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Insuring Consumption Against Illness

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Author Info

  • Paul Gertler
  • Jonathan Gruber

Abstract

One of the most sizable and least predictable shocks to economic opportunities in developing countries is major illness, both in terms of medical care expenditures and lost income from reduced labor supply and productivity. As a result, families may not be able to smooth their consumption over periods of illness. In this paper, we investigate the extent to which families are able to insure consumption against major illness using a unique panel data set from Indonesia that combines excellent measure of health status with consumption information.

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Bibliographic Info

Paper provided by Northwestern University/University of Chicago Joint Center for Poverty Research in its series JCPR Working Papers with number 41.

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Date of creation: 01 Sep 1998
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Handle: RePEc:wop:jopovw:41

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References

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  1. Attanasio, Orazio & Davis, Steven J, 1996. "Relative Wage Movements and the Distribution of Consumption," Journal of Political Economy, University of Chicago Press, vol. 104(6), pages 1227-62, December.
  2. Mace, Barbara J, 1991. "Full Insurance in the Presence of Aggregate Uncertainty," Journal of Political Economy, University of Chicago Press, vol. 99(5), pages 928-56, October.
  3. Cochrane, John H, 1991. "A Simple Test of Consumption Insurance," Journal of Political Economy, University of Chicago Press, vol. 99(5), pages 957-76, October.
  4. Steven Stern, 1989. "Measuring the Effect of Disability on Labor Force Participation," Journal of Human Resources, University of Wisconsin Press, vol. 24(3), pages 361-395.
  5. Rothschild, Michael & Stiglitz, Joseph E, 1976. "Equilibrium in Competitive Insurance Markets: An Essay on the Economics of Imperfect Information," The Quarterly Journal of Economics, MIT Press, vol. 90(4), pages 630-49, November.
  6. John Strauss & Paul J. Gertler & Omar Rahman & Kristin Fox, 1993. "Gender and Life-Cycle Differentials in the Patterns and Determinants of Adult Health," Journal of Human Resources, University of Wisconsin Press, vol. 28(4), pages 791-837.
  7. John Bound, 1991. "Self-Reported Versus Objective Measures of Health in Retirement Models," Journal of Human Resources, University of Wisconsin Press, vol. 26(1), pages 106-138.
  8. Hayashi, Fumio & Altonji, Joseph & Kotlikoff, Laurence, 1996. "Risk-Sharing between and within Families," Econometrica, Econometric Society, vol. 64(2), pages 261-94, March.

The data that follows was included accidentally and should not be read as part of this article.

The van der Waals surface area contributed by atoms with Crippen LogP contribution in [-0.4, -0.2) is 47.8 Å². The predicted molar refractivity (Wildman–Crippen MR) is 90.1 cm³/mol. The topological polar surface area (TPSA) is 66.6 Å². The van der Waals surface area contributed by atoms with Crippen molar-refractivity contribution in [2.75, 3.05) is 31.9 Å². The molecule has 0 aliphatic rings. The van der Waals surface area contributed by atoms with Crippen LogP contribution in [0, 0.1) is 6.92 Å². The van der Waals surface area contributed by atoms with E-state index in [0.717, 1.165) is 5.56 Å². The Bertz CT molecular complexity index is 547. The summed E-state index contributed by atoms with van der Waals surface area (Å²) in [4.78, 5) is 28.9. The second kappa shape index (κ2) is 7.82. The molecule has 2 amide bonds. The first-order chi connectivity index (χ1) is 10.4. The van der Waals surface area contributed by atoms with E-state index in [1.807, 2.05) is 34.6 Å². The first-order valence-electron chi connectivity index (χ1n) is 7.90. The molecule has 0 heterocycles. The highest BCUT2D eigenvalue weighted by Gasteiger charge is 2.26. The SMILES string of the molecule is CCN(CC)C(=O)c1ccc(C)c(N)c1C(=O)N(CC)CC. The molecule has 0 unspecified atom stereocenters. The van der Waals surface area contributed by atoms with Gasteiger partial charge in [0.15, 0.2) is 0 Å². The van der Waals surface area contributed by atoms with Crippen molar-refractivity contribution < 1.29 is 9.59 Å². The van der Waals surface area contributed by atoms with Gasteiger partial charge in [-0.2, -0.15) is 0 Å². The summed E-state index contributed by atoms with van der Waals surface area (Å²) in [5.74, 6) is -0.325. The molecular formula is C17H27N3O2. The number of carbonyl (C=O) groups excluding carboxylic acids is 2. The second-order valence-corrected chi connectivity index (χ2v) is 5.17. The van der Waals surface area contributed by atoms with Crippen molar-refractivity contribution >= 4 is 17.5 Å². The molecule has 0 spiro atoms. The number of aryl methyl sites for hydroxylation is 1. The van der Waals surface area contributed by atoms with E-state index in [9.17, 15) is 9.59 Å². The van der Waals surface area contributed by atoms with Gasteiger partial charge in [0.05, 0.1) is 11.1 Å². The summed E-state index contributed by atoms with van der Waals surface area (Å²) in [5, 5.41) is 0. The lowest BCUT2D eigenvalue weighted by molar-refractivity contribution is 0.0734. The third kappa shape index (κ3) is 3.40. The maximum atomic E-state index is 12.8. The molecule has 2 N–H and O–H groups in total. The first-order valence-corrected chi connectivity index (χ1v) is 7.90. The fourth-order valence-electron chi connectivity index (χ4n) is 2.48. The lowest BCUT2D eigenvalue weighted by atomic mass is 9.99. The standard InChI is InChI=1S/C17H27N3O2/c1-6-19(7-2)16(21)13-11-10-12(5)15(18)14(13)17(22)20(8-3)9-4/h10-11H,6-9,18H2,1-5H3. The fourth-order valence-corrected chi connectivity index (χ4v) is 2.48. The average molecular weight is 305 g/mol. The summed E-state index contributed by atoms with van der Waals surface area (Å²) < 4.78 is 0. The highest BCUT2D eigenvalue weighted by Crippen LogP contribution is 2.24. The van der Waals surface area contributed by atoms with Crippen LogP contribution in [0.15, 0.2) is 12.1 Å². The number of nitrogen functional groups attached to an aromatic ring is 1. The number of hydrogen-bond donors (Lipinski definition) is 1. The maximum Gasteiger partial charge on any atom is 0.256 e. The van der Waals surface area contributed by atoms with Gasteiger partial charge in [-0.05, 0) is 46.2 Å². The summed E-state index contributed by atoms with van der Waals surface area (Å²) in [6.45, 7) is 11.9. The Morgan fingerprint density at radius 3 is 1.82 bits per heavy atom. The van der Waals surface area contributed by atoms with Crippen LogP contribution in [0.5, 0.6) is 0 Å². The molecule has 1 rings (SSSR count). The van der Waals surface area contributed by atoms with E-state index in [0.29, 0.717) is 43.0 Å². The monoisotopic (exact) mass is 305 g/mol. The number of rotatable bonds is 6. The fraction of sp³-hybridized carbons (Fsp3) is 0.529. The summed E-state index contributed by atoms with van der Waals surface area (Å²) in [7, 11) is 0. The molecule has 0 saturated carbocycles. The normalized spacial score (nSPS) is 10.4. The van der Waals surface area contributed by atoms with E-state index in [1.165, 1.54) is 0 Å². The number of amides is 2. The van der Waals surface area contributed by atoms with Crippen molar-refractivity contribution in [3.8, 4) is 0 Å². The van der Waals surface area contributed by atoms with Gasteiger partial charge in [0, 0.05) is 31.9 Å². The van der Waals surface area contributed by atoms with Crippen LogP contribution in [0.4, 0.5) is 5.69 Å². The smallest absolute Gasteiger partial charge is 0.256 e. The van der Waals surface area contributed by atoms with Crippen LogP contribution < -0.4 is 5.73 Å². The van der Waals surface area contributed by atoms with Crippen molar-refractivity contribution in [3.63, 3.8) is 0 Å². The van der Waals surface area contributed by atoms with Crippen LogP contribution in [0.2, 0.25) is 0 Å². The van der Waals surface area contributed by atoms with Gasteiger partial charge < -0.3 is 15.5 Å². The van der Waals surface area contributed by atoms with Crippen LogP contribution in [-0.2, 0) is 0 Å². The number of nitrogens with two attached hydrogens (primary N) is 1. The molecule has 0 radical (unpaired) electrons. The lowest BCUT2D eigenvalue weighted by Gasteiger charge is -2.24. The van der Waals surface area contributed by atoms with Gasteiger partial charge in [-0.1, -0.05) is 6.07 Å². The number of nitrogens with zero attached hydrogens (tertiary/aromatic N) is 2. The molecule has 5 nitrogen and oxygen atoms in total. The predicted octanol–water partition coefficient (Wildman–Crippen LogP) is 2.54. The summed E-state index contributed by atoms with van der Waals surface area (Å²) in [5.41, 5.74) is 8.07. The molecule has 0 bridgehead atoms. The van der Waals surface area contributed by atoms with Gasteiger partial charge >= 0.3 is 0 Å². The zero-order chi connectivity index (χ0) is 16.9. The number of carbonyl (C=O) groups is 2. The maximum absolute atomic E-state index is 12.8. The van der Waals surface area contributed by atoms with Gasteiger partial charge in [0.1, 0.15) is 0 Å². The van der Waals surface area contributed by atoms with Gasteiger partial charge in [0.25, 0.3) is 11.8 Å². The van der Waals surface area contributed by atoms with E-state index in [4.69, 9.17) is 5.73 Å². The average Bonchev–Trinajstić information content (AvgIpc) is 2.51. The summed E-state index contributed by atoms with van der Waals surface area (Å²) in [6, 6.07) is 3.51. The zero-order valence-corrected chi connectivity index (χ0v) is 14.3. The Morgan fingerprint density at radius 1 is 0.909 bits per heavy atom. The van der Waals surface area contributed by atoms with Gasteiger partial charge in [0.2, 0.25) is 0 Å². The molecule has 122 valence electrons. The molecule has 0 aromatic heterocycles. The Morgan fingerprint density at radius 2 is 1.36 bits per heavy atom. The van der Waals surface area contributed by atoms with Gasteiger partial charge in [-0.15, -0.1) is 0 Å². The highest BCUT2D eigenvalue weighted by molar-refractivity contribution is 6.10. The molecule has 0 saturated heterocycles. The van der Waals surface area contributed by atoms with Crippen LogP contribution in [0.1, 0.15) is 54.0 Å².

9. Sindelar, J. & Thomas, D., 1991. "Measurement of Child Health: Maternal Response Bias," Papers 633, Yale - Economic Growth Center.
  10. Nelson, J.A., 1993. "On Testing for Full Insurance Using Consumer Expenditures Survey Data," Papers 93-02, California Davis - Institute of Governmental Affairs.
  11. Townsend, Robert M, 1994. "Risk and Insurance in Village India," Econometrica, Econometric Society, vol. 62(3), pages 539-91, May.
  12. Jonathan Gruber, 1996. "Cash Welfare as a Consumption Smoothing Mechanism for Single Mothers," NBER Working Papers 5738, National Bureau of Economic Research, Inc.
  13. Zeldes, Stephen P, 1989. "Consumption and Liquidity Constraints: An Empirical Investigation," Journal of Political Economy, University of Chicago Press, vol. 97(2), pages 305-46, April.
  14. Jonathan Gruber, 1994. "The Consumption Smoothing Benefits of Unemployment Insurance," NBER Working Papers 4750, National Bureau of Economic Research, Inc.
  15. Paxson, Christina H, 1992. "Using Weather Variability to Estimate the Response of Savings to Transitory Income in Thailand," American Economic Review, American Economic Association, vol. 82(1), pages 15-33, March.
  16. Benjamin, Dwayne, 1992. "Household Composition, Labor Markets, and Labor Demand: Testing for Separation in Agricultural Household Models," Econometrica, Econometric Society, vol. 60(2), pages 287-322, March.
  17. Schultz, T. Paul & Tansel, Aysit, 1997. "Wage and labor supply effects of illness in Cote d'Ivoire and Ghana: instrumental variable estimates for days disabled," Journal of Development Economics, Elsevier, vol. 53(2), pages 251-286, August.
  18. Gruber, Jonathan, 1997. "The Consumption Smoothing Benefits of Unemployment Insurance," American Economic Review, American Economic Association, vol. 87(1), pages 192-205, March.
  19. Jonathan Morduch, 1995. "Income Smoothing and Consumption Smoothing," Harvard Institute of Economic Research Working Papers 1727, Harvard - Institute of Economic Research.
  20. John Bound & Michael Schoenbaum & Timothy Waidmann, 1995. "Race and Education Differences in Disability Status and Labor Force Attachment," NBER Working Papers 5159, National Bureau of Economic Research, Inc.
  21. Deaton, A., 1992. "Saving and Income Smoothing in Cote d'Ivoire," Papers 156, Princeton, Woodrow Wilson School - Development Studies.
  22. Strauss, J. & Thomas, D., 1995. "Empirical Modeling of Household and Family Decisions," Papers 95-12, RAND - Reprint Series.
  23. Dow, W & Gertly, P & Schoeni, R-F & Strauss, J & Thomas, D, 1997. "Health Care Prices, Health and Labor Outcomes : Experimental Evidence," Papers 97-01, RAND - Labor and Population Program.
  24. Robert M. Townsend, 1995. "Consumption Insurance: An Evaluation of Risk-Bearing Systems in Low-Income Economies," Journal of Economic Perspectives, American Economic Association, vol. 9(3), pages 83-102, Summer.
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